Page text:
Thomas Schmidt, is Artist and Professor of Interdisciplinary 3D Studio and Digital Fabrication at the University of North Carolina at Charlotte. Schmidt’s work is driven by exploring new technology and digital fabrication methods in ceramics, yielding sculptural forms that belie their original materials. He earned his BA at Loyola University Chicago in 2004, Post-Baccalaureate Certificate at The School of The Art Institute of Chicago in 2006, and MFA at the New York State College of Ceramics at Alfred University in 2009. Following his graduate work, he served for four years as a Professor of ceramic design at the Alfred/CAFA Ceramic Design for Industry program at the China Central Academy of Fine Arts in Beijing.
During his time in China he co-founded an organization called Recycled China, a team that re-purposes discarded ceramic and industrial materials from China into new tile and design projects. His work with RC partner, Jeffrey Miller “Recycled China Series #1” received the Bronze prize at the 2015 Gyeonggi International Ceramics Bienalle in South Korea and was recently acquired by the Victoria and Albert Museum in London. His work has also been displayed throughout the US, Europe and Asia and is in permanent public collections including the Museo Internazionale delle Ceramiche; Faenza, Italy, and The Daum Museum of Contemporary Art; Sedalia, MO.
You can see new work by Schmidt and others in Digital Dialogues on display now through July 28th. The exhibition features two installations created in collaborative efforts between students and faculty in the UNC Charlotte College of Arts+Architecture.
HCLT: Describe yourself in three words.
inquisitive, obsessive, messy
HCLT: When did you realize you were an artist?
I grew up in Alberta, Canada but moved with my family to Chicago when I was in my early teens. I fell in love with clay when in undergrad at Loyola University. I realized I could find some of the visceral experiences I had as a child in the Canadian Rockies by exploring textures in clay on my table-top. It felt too fun and free to be academic, though I did eventually get some degrees.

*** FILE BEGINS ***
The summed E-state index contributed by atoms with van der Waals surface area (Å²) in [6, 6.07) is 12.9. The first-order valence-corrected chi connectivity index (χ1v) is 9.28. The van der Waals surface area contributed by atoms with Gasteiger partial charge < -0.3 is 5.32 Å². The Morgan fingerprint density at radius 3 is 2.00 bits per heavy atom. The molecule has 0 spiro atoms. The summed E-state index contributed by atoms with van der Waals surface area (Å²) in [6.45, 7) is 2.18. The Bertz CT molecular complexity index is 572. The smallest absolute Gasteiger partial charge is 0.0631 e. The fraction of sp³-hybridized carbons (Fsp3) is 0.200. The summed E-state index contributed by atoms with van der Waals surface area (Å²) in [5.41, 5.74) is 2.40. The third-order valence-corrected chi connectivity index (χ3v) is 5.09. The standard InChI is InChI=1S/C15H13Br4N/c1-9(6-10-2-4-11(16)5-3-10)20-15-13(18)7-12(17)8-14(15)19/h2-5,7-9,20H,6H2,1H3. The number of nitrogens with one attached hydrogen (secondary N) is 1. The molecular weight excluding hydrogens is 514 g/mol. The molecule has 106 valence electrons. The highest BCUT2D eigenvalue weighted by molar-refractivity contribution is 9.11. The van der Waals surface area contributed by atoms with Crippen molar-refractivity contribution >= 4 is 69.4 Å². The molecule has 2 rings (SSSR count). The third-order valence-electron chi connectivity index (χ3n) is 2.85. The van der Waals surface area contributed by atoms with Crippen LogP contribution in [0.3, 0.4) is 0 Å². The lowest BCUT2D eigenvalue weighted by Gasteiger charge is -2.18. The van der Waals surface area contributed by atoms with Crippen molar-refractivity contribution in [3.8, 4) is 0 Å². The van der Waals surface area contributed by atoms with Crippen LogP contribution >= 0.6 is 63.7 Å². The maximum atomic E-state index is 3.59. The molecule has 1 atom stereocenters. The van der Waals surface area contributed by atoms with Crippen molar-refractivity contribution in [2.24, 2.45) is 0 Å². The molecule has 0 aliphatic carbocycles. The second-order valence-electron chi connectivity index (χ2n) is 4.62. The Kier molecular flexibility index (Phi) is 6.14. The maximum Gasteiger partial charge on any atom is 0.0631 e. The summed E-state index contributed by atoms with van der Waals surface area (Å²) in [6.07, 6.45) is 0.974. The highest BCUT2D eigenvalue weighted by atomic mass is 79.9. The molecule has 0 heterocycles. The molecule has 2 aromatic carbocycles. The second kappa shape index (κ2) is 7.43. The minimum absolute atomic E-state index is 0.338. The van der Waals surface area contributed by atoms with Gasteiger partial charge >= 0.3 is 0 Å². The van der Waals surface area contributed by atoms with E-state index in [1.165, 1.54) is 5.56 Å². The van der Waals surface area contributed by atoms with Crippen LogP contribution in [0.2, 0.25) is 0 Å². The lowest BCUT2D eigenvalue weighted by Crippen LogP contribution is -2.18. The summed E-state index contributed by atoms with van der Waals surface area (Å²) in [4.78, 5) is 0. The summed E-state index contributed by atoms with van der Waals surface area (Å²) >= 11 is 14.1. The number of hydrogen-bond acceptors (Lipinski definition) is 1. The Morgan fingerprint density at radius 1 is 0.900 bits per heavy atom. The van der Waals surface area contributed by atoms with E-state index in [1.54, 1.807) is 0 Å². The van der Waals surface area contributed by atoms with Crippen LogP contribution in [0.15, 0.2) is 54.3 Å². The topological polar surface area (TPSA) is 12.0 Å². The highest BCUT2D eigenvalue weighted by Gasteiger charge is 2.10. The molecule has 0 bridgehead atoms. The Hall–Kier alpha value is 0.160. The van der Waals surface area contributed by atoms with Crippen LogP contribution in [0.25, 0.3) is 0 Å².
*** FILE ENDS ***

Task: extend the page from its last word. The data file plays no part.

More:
“Map Series”, porcelain and ceramic decals, 2016 link
HCLT: Who or what inspires you artistically?
Right now I am especially interested in 3D printing, scanning and related technologies. One artist that I admire in this field is Olafur Eliasson. His ethereal Installations challenge us to look closely, especially considering our increasingly virtual ways of taking in the world. I’m excited by the paradox of using technology to augment and inform how we define REAL experiences.
HCLT: Tell us about your current body of work?
Currently I am collaborating with Jefferson Ellinger, Associate Professor and his student Paul Stockhoff in the School of Architecture at UNC Charlotte. We are shattering ceramic ‘skins’ backlit by LED lights. Our work explores the ambiguous divide between architecture and fine arts.
HCLT: What do you think is the most valuable art experience in the Carolinas right now?
The center for craft creativity and design in Asheville; Penland School of Crafts; Mint Museum; Genome Gallery Pop Up Exhibitions, I’m excited to see some impromptu buzz in the arts!
HCLT: What is your number one art piece/place/event in this area?
Charlotte really needs more venues and curators to step up and represent the range of strong local talent in Charlotte. Of course it takes an audience to support this as well. The programming at UNCC’s Projective Eye Gallery and McColl Center is awesome. One of my favorite local artists are Powder Studio who are based in Noda and make awesome porcelain lighting.
HCLT: What book is on your nightstand right now?
Mostly reading news on my phone and playing dumb podcasts like Hollywood Handbook and Comedy Bang Bang.
HCLT: Best meal in the Charlotte area?
Love Füd at Salud
HCLT: Where can we see your work?
Digital Dialogs / Hybrid Skins http://coaa.uncc.edu/calendar/digital-dialogues-opening-reception
HCLT: What is up next?
More smashing of clay in my studio and making of things with my students at UNCC.